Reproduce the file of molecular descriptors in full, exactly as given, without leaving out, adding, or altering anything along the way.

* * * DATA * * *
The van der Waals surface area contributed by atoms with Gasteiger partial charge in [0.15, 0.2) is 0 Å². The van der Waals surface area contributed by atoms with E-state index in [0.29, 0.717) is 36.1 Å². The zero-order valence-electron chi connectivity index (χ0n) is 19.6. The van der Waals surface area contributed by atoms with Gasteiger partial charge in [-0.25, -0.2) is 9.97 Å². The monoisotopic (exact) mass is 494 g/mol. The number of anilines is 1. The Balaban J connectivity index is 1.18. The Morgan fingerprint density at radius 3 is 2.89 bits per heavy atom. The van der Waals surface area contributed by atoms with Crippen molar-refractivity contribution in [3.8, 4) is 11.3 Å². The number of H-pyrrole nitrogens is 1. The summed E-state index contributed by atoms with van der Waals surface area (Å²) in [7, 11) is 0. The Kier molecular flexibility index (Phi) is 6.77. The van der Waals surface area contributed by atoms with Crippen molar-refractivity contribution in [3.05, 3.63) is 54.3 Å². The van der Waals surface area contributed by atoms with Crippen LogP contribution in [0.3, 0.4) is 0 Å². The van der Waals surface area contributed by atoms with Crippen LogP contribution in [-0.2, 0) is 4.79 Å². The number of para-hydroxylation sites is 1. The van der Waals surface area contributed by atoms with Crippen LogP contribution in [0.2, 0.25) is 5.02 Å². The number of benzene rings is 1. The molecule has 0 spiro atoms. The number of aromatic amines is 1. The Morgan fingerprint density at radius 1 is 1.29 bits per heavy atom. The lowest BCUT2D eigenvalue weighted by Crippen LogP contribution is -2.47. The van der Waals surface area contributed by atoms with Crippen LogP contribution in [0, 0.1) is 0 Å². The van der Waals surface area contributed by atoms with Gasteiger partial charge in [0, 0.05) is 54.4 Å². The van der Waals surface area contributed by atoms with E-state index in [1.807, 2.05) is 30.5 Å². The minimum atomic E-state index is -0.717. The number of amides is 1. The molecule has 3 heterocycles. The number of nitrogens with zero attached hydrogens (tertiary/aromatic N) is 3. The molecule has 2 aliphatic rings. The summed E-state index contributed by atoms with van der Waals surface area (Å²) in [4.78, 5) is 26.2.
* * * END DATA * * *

The van der Waals surface area contributed by atoms with Gasteiger partial charge in [0.15, 0.2) is 0 Å². The van der Waals surface area contributed by atoms with E-state index in [0.29, 0.717) is 36.1 Å². The zero-order valence-electron chi connectivity index (χ0n) is 19.6. The van der Waals surface area contributed by atoms with Gasteiger partial charge in [-0.25, -0.2) is 9.97 Å². The monoisotopic (exact) mass is 494 g/mol. The number of anilines is 1. The Balaban J connectivity index is 1.18. The Morgan fingerprint density at radius 3 is 2.89 bits per heavy atom. The van der Waals surface area contributed by atoms with Crippen molar-refractivity contribution in [3.8, 4) is 11.3 Å². The number of H-pyrrole nitrogens is 1. The summed E-state index contributed by atoms with van der Waals surface area (Å²) in [7, 11) is 0. The Kier molecular flexibility index (Phi) is 6.77. The van der Waals surface area contributed by atoms with Crippen molar-refractivity contribution in [3.05, 3.63) is 54.3 Å². The van der Waals surface area contributed by atoms with Crippen LogP contribution in [0.3, 0.4) is 0 Å². The van der Waals surface area contributed by atoms with Crippen LogP contribution in [-0.2, 0) is 4.79 Å². The number of para-hydroxylation sites is 1. The van der Waals surface area contributed by atoms with Crippen LogP contribution in [0.2, 0.25) is 5.02 Å². The number of benzene rings is 1. The molecule has 0 spiro atoms. The number of aromatic amines is 1. The Morgan fingerprint density at radius 1 is 1.29 bits per heavy atom. The lowest BCUT2D eigenvalue weighted by Crippen LogP contribution is -2.47. The van der Waals surface area contributed by atoms with Crippen LogP contribution in [0, 0.1) is 0 Å². The van der Waals surface area contributed by atoms with Gasteiger partial charge in [0, 0.05) is 54.4 Å². The van der Waals surface area contributed by atoms with E-state index in [1.807, 2.05) is 30.5 Å². The minimum atomic E-state index is -0.717. The number of amides is 1. The molecule has 3 heterocycles. The number of nitrogens with zero attached hydrogens (tertiary/aromatic N) is 3. The molecule has 2 aliphatic rings. The summed E-state index contributed by atoms with van der Waals surface area (Å²) in [4.78, 5) is 26.2.